Research: Dr. Cohn worked primarily on two projects. One is the IMAGE/ICON project, an expert system designed for use by radiologists. Dr. Cohn implemented AXON, a prototype system for the intelligent retrieval of images through use of "axes" of clinical relevance. Dr. Cohn also worked on the Intelligent Cardiovascular Monitor (ICM) project. A prototype of the ICM runs on a parallel computer. Dr. Cohn made a major contribution to the project by helping define clinical patterns (e.g., hypovolemia) as a set of temporally related states, each state reflecting different severities of the pattern.

Nolan Core, MD (7/1/87 - 6/30/89)

Position after Fellowship: Assistant Professor of Clinical Pathology, SUNY, Stonybrook, NY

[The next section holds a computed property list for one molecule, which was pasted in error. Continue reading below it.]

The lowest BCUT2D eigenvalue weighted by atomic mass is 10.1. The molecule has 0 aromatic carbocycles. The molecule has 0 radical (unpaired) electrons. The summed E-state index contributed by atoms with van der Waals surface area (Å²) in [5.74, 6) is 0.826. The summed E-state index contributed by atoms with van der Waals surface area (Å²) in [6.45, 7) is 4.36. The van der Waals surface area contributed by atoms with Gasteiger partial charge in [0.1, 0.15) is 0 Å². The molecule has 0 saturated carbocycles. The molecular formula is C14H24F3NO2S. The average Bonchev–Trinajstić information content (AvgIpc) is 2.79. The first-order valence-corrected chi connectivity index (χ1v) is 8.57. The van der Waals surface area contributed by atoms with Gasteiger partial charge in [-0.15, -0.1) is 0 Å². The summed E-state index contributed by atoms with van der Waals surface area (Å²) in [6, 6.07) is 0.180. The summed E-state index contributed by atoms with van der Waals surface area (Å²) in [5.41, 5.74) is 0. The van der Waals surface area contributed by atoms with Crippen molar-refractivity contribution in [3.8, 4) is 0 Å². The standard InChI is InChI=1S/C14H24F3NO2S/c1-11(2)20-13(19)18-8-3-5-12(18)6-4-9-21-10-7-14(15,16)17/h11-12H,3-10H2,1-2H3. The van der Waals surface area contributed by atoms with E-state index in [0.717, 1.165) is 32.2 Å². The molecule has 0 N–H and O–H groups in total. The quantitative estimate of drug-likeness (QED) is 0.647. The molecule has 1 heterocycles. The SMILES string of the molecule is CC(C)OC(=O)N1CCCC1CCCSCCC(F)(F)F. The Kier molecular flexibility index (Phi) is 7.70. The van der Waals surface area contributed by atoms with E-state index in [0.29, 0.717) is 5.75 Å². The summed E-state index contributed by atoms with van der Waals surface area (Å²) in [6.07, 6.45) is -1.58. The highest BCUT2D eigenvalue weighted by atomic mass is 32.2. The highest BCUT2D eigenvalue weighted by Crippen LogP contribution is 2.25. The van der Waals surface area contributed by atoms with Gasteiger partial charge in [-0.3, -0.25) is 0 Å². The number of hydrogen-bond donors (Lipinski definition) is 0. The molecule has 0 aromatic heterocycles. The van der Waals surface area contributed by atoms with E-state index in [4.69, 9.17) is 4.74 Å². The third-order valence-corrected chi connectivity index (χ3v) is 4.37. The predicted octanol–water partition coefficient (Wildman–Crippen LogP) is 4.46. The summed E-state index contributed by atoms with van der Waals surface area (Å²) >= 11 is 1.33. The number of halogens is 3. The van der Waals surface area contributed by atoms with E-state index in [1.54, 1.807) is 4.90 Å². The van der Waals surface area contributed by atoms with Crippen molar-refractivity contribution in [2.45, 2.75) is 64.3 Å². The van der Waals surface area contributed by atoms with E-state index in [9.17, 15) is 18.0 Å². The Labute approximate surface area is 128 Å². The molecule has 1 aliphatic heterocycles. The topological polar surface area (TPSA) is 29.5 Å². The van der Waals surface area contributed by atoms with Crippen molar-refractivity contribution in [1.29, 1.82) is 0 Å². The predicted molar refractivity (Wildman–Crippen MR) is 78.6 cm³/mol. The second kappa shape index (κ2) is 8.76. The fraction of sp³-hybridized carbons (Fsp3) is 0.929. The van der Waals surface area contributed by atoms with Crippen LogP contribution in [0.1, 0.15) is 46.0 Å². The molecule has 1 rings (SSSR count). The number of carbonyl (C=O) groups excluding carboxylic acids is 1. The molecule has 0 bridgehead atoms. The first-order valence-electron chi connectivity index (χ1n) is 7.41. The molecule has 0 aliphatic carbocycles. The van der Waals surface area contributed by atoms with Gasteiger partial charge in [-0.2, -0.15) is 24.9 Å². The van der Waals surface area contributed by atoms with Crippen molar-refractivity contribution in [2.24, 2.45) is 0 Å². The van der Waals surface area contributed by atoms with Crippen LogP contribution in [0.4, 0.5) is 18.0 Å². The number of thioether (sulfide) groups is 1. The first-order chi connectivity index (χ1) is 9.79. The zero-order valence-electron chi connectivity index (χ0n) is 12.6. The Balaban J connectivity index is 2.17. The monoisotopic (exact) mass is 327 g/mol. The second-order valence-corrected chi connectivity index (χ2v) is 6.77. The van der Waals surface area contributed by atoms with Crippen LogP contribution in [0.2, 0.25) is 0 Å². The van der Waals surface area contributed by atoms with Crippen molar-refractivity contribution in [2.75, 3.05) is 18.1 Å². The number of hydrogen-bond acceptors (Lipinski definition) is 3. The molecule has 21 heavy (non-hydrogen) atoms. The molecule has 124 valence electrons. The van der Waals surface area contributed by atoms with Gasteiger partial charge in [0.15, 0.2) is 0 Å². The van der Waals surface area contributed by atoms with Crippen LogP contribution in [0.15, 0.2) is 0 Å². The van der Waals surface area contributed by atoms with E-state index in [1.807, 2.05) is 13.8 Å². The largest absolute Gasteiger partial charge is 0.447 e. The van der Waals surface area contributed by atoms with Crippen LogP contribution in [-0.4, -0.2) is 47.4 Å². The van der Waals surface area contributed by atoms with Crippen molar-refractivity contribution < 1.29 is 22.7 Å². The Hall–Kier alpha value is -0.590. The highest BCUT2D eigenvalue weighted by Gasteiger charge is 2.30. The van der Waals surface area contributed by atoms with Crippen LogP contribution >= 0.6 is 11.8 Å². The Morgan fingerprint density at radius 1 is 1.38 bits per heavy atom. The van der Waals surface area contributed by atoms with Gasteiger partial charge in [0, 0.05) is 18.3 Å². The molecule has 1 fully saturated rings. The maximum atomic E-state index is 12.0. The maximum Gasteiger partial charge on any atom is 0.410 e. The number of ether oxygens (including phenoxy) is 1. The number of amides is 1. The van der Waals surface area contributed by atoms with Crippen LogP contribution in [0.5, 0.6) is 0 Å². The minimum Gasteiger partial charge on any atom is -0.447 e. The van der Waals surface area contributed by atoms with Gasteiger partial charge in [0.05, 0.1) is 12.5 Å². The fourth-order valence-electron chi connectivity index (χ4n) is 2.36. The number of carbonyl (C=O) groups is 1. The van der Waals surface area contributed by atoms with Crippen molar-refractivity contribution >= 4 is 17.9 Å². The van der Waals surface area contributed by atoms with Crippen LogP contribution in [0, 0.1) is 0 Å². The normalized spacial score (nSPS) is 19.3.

Research: Dr. Core explored aspects of parallelizing biological sequence comparison algorithms. One project involved looking at a standard algorithm which uses dynamic programming techniques to match DNA sequences. Working with Dr. Joel Saltz (Computer Science), Dr. Core explored runtime optimization problems of adapting the parallelized algorithm to a particular problem size so as to optimize performance on a particular machine. A second project involved working with Dr. David Foulser (Computer Science) to use the position tree sequence comparison algorithm to match automatically areas of similarity among multiple sequences.

Paul Fisher, MD (7/1/86 - 6/30/88)

Position after Fellowship: Assistant Professor, Diagnostic Radiology, Yale School of Medicine 
Research: Dr. Fisher's primary research project involved exploring how the Scripts formalism, developed by Prof. Roger Schank, could be used to model knowledge about lung tumors seen as solitary pulmonary nodules on chest x-rays. Separate scripts modeled the disease process from different perspectives, including the perspective of the disease itself, and the perspective of the workup process.